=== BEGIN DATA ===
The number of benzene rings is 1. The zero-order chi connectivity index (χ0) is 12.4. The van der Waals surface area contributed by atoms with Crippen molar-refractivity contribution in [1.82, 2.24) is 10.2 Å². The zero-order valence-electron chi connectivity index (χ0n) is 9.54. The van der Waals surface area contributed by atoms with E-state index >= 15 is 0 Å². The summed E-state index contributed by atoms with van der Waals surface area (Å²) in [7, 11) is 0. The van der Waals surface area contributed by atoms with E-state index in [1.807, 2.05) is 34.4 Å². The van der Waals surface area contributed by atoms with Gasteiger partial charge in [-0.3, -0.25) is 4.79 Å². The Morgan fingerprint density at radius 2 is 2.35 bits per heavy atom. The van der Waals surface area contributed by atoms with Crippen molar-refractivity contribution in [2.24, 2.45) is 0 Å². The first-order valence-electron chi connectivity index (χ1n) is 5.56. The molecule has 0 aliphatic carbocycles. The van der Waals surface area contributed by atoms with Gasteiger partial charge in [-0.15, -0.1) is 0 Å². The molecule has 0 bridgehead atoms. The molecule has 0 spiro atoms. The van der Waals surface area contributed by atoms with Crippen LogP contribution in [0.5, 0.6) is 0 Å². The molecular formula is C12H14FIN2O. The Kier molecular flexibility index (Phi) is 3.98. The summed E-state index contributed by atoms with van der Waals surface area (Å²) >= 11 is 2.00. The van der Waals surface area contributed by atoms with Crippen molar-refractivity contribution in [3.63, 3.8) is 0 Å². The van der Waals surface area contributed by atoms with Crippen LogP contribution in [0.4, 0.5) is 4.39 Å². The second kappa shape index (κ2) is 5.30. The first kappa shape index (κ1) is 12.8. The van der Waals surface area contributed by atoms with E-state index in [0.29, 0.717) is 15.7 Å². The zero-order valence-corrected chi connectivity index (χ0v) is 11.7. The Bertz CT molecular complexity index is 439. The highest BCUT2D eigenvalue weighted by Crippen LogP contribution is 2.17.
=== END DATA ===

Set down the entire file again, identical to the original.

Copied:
The number of benzene rings is 1. The zero-order chi connectivity index (χ0) is 12.4. The van der Waals surface area contributed by atoms with Crippen molar-refractivity contribution in [1.82, 2.24) is 10.2 Å². The zero-order valence-electron chi connectivity index (χ0n) is 9.54. The van der Waals surface area contributed by atoms with E-state index >= 15 is 0 Å². The summed E-state index contributed by atoms with van der Waals surface area (Å²) in [7, 11) is 0. The van der Waals surface area contributed by atoms with E-state index in [1.807, 2.05) is 34.4 Å². The van der Waals surface area contributed by atoms with Gasteiger partial charge in [-0.3, -0.25) is 4.79 Å². The Morgan fingerprint density at radius 2 is 2.35 bits per heavy atom. The van der Waals surface area contributed by atoms with Crippen molar-refractivity contribution in [2.24, 2.45) is 0 Å². The first-order valence-electron chi connectivity index (χ1n) is 5.56. The molecule has 0 aliphatic carbocycles. The van der Waals surface area contributed by atoms with Gasteiger partial charge in [-0.15, -0.1) is 0 Å². The molecule has 0 bridgehead atoms. The molecule has 0 spiro atoms. The van der Waals surface area contributed by atoms with Crippen LogP contribution in [0.5, 0.6) is 0 Å². The molecular formula is C12H14FIN2O. The Kier molecular flexibility index (Phi) is 3.98. The summed E-state index contributed by atoms with van der Waals surface area (Å²) >= 11 is 2.00. The van der Waals surface area contributed by atoms with Crippen molar-refractivity contribution in [3.63, 3.8) is 0 Å². The van der Waals surface area contributed by atoms with Crippen LogP contribution in [0.4, 0.5) is 4.39 Å². The second kappa shape index (κ2) is 5.30. The first kappa shape index (κ1) is 12.8. The van der Waals surface area contributed by atoms with E-state index in [0.29, 0.717) is 15.7 Å². The zero-order valence-corrected chi connectivity index (χ0v) is 11.7. The Bertz CT molecular complexity index is 439. The highest BCUT2D eigenvalue weighted by Crippen LogP contribution is 2.17.